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Melody Maker, January 8th 1972
"You live high in your apartment
See people turn to machines,
I'm scratching hard to pay my rent,
I hope to God I die naturally."

Two years ago, Christmas '69, Steve Peregrin Took decided to quit Tyrannosaurus Rex, leaving Marc Bolan to indulge in his rock and roll fantasies and himself to reflect on the little flower children duo that turned into an Electric Warrior capable of selling 12 million records in a year.

The lyric above is from one of Took's songs just after he had left Marc Bolan. It's got a bitter feel to it, but does not refer to Marc. Instead it acknowledges the pain which, he says, people connected with the band put on him, and the image he was continually being told to live up to. He had some money at the time he split, and ideas for getting an electric revolutionary band together.

Record company people offered him contracts and bread – one deal included an apartment in Paris so he could get away to write – but they were not interested in him being what he is, and less so in his political songs. They wanted the other half of a popstar.

But Took couldn't take that. Today, he's back on the road as a soloist – not at all sore about missing the Bolan boom.

Now Took sits in a rundown Ladbroke Grove flat with a mattress on the floor to sit and sleep and think on, a few strips of carpet on the floor and the sight of a motorway staring at him as he looks out the window. Most of the possessions that Tyrannosaurus Rex must have bought him are no longer his, and following a recent bout of bronchitis he looks thinner than ever.

Although Took is working again it's not easy to get in touch with him – no manager to sort things out, no hustling PR men, no record company. An advert in the MM announced a couple of his gigs, and an address where he could be reached by telegram. He has no telephone.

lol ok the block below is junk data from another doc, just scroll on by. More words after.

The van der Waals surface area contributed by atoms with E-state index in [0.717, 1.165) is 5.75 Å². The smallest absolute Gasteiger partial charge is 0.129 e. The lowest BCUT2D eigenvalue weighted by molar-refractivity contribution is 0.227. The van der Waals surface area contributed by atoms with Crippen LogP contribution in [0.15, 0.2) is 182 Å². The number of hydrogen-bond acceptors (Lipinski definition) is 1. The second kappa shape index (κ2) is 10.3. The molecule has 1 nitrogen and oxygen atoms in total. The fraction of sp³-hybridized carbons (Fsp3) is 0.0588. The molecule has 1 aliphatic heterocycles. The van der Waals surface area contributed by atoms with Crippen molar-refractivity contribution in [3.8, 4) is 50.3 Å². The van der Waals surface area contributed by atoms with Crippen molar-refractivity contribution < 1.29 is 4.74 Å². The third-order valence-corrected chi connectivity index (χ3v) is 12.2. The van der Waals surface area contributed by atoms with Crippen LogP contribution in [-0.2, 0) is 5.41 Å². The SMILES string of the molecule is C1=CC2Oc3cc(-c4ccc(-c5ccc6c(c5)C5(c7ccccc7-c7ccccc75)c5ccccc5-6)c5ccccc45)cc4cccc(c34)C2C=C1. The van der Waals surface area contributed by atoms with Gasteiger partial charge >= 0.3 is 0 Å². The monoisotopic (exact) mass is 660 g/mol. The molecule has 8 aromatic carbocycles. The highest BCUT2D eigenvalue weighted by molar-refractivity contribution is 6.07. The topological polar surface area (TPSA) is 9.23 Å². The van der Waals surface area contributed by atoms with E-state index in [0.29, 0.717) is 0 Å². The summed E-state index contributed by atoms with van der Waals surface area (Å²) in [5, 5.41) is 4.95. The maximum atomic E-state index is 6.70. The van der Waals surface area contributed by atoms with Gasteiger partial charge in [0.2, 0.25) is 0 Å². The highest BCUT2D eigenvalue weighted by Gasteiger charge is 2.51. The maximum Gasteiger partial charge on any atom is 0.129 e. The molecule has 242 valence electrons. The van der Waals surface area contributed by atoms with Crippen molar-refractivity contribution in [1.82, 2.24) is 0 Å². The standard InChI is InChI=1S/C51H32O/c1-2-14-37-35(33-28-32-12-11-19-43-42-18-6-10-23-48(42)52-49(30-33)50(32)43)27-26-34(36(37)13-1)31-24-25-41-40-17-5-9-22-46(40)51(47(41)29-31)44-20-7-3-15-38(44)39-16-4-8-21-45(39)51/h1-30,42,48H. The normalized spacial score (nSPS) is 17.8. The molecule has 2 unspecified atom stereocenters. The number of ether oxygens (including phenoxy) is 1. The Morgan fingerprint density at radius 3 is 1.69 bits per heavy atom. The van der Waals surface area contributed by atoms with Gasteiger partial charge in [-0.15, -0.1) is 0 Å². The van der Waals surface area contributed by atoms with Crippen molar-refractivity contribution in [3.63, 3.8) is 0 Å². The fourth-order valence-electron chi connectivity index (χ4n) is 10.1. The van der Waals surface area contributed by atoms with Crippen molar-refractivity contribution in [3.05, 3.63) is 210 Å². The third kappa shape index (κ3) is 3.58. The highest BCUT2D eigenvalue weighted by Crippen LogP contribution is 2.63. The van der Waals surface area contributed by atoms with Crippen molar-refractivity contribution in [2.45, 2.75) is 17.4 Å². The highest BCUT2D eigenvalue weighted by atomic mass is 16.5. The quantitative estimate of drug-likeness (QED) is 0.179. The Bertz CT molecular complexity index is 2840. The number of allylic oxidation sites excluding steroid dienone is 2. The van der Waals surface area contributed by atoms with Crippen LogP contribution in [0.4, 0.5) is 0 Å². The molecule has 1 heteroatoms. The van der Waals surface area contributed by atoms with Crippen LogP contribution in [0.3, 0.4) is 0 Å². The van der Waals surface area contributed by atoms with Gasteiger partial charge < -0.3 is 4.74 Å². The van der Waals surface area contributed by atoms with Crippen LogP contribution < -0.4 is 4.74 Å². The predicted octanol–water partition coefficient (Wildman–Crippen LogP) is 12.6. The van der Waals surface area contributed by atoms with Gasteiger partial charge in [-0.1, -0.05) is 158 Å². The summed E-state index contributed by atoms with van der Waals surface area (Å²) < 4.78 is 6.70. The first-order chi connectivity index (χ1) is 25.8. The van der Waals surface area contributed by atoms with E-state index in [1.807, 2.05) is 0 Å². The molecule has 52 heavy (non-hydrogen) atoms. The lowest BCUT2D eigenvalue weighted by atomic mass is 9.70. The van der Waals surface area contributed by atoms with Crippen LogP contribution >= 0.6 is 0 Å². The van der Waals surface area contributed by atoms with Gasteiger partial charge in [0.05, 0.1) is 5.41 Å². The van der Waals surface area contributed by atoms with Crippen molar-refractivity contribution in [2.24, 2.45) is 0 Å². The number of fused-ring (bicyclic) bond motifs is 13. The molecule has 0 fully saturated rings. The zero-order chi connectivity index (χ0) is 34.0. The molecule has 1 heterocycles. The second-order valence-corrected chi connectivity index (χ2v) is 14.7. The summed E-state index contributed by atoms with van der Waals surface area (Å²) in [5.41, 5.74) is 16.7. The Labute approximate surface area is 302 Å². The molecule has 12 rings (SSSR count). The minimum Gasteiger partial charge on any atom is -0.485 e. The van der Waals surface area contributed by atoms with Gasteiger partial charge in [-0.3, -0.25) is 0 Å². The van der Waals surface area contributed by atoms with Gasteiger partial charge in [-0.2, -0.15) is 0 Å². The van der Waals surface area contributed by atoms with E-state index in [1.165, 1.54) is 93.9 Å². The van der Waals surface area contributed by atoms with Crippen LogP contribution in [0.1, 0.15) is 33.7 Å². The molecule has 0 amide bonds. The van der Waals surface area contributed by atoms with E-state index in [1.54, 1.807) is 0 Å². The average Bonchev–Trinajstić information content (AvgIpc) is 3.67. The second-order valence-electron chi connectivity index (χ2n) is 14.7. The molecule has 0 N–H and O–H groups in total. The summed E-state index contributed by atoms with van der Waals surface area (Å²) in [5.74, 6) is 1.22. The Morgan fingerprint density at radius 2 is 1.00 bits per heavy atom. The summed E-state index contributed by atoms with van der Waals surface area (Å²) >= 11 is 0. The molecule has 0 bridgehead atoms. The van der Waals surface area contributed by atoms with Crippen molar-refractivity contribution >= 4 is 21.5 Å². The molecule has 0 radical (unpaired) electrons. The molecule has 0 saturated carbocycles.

The house where he lives looks old, paint peels from the front, and grass has long been blowing in the wind over the wall that keeps the daylight from the basement flat. On the window ledge by his door bell a dead mouse, weather beaten and skinny lies rotting and even the cat is more interested in getting in from the snow.

Took looked pleased to see me, coughed a lot complaining about too much smoking over Christmas and made a cup of tea.

Above his head – a poster of Brian Jones, another of Bob Dylan. Somewhere in the room there is a comparison between Jones and Took, a clash between what the public wants and expects and what the individual knows of himself.

Some can take the identity clash: Bolan, Jagger, Stewart live in a world where they can accept that they are never themselves in other people's minds. They are strong enough not to mind being two people in one body. Others, like Took and Jones resent the speed and hype of being stars. They want to be themselves, and that is something that they could never be. Perhaps if Took hadn't left T. Rex a similar fate would have caught him.

"I don't know, perhaps I might have ended up like Brian Jones." says Steve. "Dylan's still pretty real though. Dylan's got pretty much into the country. You can't look out of my window for more than 150 yards without having something blocking your view. If you stayed here for any length of time you'd go mad."

Took doesn't feel bitter about the way Marc has gone on to be a star. He does regret some of the business things that still hang around him. But he has a strange kind of security now that he is responsible to no one but himself.

"I found that people wanted me to be some sort of product." said Took. "I was a flower child, and there's things that a flower child can't do. Being a natural born rebel I wanted to do all the things I was not meant to do. That caused a lot of raps with the management, and a lot of raps with Marc. I couldn't get together looking at all those kids, and if I went into a heavy rap Marc would get freaked out.

"I can dig him doing this: it's quite nice having 15 and 16 year old chicks trying to pull your hair out. But I was just totally freaked out."

Following the split Steve dropped out – "I went away for six months. Say somewhere exotic like Highgate, Highbury or whatever, where Twink (of the Pink Fairies) lives. I couldn't do anything then, I didn't want to do anything." Later he formed a band, Shagrat – taking its name from a character in Lord Of The Rings. The band had Larry Walls in it who worked with Jack Lancaster for a while, Dave Bidwell (who now plays drums with Savoy Brown and was once one of Chicken Shack), and a whole number of bass players who joined in more profusion than their gigs.